Critcal Number
A critical number of a function F is a number "C" in the domain of F such that either F'(c) = 0 or F'(c) does not exist.

Closed interval method
 To find the absolute maximum and minimum values of a continuous function F on a closed interval [a,b]:
 1) Find the values of F at the critical numbers of F in (a,b).
 2) Find the values of F at the endpoints of the interval.
 3) The largest of the values from steps 1 and 2 is the absolute maximum value; the smallest of these values is the absolute minimum value.

Roll's Therom
 Let F be a function that satisfies the following three hypotheses:
 1) F is contiuous on the closed interval [a,b].
 2) F is differentiable on the open interval (a,b).
 3) F(a) = F(b)
 Then there is a number "c" in (a,b) such that F'(c) = 0

Guidlines for sketching a curve (ah)
 A. Domain
 B. Intercepts
 C. Symmetry (even/odd)
 D. Asymptotes
 E. Increasing/Decreasing
 F. Local min and max's values
 G. Concavity & points of inflection
 H. Sketch

Mean Value Therom
 Let F be a function that satisfies the following hypotheses:
 1) F is continuouse on the closed interval [a,b].
 2) F is differentiable on the open interval (a,b).
 Then there is a number c in (a,b) such that;
 F'(c) = (F(b)  F(a))/(ba)
 OR EQUIVALENTLY,
 F(b)  F(a) = F'(c)(ba)

Theorem 5
If F'(x) = 0 for all x in an interval (a,b), then F is consistant on (a,b).

Corollary
 If F'(x) = g'(x) for all x in an interval (a,b), then F  g is constant on (a,b); that is,
 F(x) = g(x) + c is a constant.

Increasing/decreasing test
 A) If F'(x) > 0 on an interval, then F is increasing on that interval.
 B) If F'(x) < 0 on an interval, then F is decreasing on that interval.

First derivitive test
 Suppose that "c" is a critical number of a continuous function F.
 A) If F' changes from positive to negitive at c, then F has a local maximum at c.
 B) If F' changes from negitive to positive at c, then F has a local minimum at c.
 C) If F' does not change sign at c (for example, if F' is positive on both sides of c or negative on both sides), then F has no local maximum or minimum at c.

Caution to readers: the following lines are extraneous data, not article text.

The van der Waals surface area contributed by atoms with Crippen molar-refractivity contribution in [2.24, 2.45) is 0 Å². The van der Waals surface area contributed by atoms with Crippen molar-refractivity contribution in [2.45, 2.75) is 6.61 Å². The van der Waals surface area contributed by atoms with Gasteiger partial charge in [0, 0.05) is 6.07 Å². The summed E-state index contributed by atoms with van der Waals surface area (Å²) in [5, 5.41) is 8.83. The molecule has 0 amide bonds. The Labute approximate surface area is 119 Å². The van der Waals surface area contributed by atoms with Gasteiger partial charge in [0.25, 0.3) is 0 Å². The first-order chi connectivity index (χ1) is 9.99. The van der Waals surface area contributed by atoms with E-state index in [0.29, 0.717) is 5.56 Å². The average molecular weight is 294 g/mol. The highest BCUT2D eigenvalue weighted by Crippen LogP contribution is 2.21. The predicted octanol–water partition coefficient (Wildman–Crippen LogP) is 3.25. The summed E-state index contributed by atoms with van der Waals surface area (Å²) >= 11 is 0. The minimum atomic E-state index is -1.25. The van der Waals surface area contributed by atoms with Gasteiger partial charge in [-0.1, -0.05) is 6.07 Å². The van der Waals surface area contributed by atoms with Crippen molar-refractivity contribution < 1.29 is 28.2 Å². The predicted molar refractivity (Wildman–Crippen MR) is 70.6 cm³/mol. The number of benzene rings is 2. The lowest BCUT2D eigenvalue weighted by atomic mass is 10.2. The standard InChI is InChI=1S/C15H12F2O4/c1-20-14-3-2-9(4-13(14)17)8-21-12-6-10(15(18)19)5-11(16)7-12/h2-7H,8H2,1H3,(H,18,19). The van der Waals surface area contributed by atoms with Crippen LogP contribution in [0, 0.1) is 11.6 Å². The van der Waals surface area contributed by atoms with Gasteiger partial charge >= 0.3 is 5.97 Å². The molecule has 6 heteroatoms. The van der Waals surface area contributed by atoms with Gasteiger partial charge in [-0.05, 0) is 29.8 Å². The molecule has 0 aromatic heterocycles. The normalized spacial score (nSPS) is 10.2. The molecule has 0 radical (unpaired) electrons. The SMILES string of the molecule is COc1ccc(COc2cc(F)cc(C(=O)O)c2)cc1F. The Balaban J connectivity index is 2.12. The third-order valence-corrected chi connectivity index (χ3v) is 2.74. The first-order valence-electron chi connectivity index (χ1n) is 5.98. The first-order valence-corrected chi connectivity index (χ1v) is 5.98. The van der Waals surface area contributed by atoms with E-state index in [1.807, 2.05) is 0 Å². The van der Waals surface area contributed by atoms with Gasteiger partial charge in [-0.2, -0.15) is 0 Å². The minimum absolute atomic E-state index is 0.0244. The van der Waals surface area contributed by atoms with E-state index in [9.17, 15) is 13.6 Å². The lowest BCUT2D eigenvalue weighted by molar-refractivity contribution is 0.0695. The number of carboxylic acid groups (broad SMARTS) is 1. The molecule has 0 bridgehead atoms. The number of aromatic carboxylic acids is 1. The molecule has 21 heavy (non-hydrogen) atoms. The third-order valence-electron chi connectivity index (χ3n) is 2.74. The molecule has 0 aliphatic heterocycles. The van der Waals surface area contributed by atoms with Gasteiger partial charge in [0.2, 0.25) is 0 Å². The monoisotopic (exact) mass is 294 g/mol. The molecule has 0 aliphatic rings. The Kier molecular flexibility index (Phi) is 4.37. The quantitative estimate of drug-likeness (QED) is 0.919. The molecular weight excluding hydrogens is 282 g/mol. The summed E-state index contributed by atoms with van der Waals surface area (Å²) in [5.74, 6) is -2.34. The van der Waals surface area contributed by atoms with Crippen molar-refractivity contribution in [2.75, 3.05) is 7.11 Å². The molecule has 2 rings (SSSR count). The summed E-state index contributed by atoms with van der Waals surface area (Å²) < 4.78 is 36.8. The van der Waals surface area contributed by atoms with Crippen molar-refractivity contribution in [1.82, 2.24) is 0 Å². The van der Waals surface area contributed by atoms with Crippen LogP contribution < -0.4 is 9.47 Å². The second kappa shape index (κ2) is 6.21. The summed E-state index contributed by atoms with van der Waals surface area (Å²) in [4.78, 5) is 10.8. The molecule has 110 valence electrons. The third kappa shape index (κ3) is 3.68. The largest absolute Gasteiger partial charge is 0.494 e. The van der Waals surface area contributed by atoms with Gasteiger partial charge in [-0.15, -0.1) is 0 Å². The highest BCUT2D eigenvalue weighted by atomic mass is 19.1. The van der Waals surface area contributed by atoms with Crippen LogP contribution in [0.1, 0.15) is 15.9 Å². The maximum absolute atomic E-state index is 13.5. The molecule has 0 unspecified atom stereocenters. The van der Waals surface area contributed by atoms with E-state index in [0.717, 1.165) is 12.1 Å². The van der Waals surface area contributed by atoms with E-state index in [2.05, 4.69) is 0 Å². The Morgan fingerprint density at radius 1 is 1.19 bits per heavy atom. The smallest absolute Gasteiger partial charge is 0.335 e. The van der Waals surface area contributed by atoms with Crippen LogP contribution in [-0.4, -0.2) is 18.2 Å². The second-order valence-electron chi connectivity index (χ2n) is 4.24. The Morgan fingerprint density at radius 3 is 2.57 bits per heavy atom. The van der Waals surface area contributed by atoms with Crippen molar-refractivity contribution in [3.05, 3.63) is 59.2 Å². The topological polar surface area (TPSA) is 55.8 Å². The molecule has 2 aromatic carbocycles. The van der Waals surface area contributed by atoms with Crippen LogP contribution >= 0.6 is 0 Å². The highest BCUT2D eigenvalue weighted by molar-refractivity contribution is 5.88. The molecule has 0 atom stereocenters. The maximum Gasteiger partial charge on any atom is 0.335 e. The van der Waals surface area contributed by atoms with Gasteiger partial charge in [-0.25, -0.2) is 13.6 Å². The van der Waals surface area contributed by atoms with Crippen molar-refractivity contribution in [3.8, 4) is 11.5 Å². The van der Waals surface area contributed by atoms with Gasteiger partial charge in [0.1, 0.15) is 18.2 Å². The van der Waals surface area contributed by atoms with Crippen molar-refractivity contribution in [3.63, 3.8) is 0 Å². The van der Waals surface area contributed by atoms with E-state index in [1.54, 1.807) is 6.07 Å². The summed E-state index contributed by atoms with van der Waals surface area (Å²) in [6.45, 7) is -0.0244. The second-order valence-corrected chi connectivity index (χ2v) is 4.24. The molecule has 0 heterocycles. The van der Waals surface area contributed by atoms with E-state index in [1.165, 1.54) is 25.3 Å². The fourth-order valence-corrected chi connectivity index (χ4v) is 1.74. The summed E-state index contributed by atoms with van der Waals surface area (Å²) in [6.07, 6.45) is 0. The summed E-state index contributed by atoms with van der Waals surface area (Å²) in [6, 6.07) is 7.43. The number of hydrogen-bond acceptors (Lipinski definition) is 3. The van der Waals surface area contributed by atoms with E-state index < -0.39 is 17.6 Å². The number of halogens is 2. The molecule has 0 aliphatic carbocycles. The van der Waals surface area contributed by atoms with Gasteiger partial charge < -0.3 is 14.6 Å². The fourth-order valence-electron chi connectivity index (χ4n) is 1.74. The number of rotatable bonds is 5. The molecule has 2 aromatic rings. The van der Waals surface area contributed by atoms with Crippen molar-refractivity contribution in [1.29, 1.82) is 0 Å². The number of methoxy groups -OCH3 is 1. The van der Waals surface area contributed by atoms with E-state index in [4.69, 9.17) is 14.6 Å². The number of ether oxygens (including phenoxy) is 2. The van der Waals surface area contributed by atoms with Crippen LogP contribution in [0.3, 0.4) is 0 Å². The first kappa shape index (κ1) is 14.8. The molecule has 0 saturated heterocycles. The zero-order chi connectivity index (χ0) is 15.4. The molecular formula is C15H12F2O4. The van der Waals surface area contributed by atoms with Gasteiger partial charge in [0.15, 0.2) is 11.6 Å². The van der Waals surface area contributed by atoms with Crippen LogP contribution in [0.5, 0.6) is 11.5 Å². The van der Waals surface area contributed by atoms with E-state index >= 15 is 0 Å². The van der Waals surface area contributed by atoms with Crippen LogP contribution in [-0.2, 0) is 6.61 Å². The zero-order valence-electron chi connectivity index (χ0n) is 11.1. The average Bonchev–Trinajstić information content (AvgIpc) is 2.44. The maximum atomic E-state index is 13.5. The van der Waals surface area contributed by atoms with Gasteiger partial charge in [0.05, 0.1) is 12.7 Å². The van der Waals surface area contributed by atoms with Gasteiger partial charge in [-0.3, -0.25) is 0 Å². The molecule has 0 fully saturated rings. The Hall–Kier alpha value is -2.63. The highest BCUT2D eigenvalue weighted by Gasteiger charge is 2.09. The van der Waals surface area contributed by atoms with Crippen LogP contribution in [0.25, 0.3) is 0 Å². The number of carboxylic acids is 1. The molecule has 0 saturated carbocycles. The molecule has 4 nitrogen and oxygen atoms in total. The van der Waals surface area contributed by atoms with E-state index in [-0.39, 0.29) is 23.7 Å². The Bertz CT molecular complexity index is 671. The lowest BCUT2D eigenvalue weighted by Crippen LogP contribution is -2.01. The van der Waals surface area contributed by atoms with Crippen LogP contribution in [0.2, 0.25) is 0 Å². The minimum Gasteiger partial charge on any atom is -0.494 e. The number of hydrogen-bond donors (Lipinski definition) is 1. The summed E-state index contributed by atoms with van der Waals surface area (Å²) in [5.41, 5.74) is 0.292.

Concavity
If the graph of F lies above all of its tangents on an interval I, then it is called concave upward on I. If the graph of F lies below all of its tangents on I, it is called concave downward on I.

Concavity test
 A) If F''(x) > 0 for all x in I, then the graph of F is concave upward on I.
 B) If F''(x) < 0 for all x in I, then the graph of F is concave downward on I.

Inflection point
A point P on a curve y = F(x) is called an INFLECTION POINT if F is continuous there and the curve changes from concave upward to concave downward or vis versa at P.

Secound Derivitive test
 Suppose F'' is continuous near C.
 A) If F'(c) = 0 and F''(c) > 0, then F has a local minimum at C.
 B) If F'(c) = 0 and F''(c) < 0,
 Then F has a local maximum at c.

L'Hospital's Rule
 Suppose F and g are differentaible and g'(x) =/ 0 on an open interval I that contains a (except possibly at a). Suppose that
 lim F(x) = 0. And lim g(x) = 0
 x>a. x>a
 OR THAT
 lim F(x) = + inf.
 x>a. AND
 Lim g(x) =+inf
 x>a
 (In other words, we have an indeterminate form of type 0/0 or inf/inf) Then
 Lim (F(x)/g(x))=Lim(F'(x)/g'(x))
 x>a. x>a
if the limit on the right side exists (or is inf or  inf).

1st Derivitive Test for Absalute Extreme Values
 Suppose that c is a critical number of a continuous function F defined on an interval.
 A) If F'(x) > 0 for all x < c and F'(x) < 0 for all x > c, then F(c) is the absolute maximum value of F.
 B) If F'(x) < 0 for all x < c and F'(x) > 0 for all x > c, then F(c) is the absolute minimum value of F.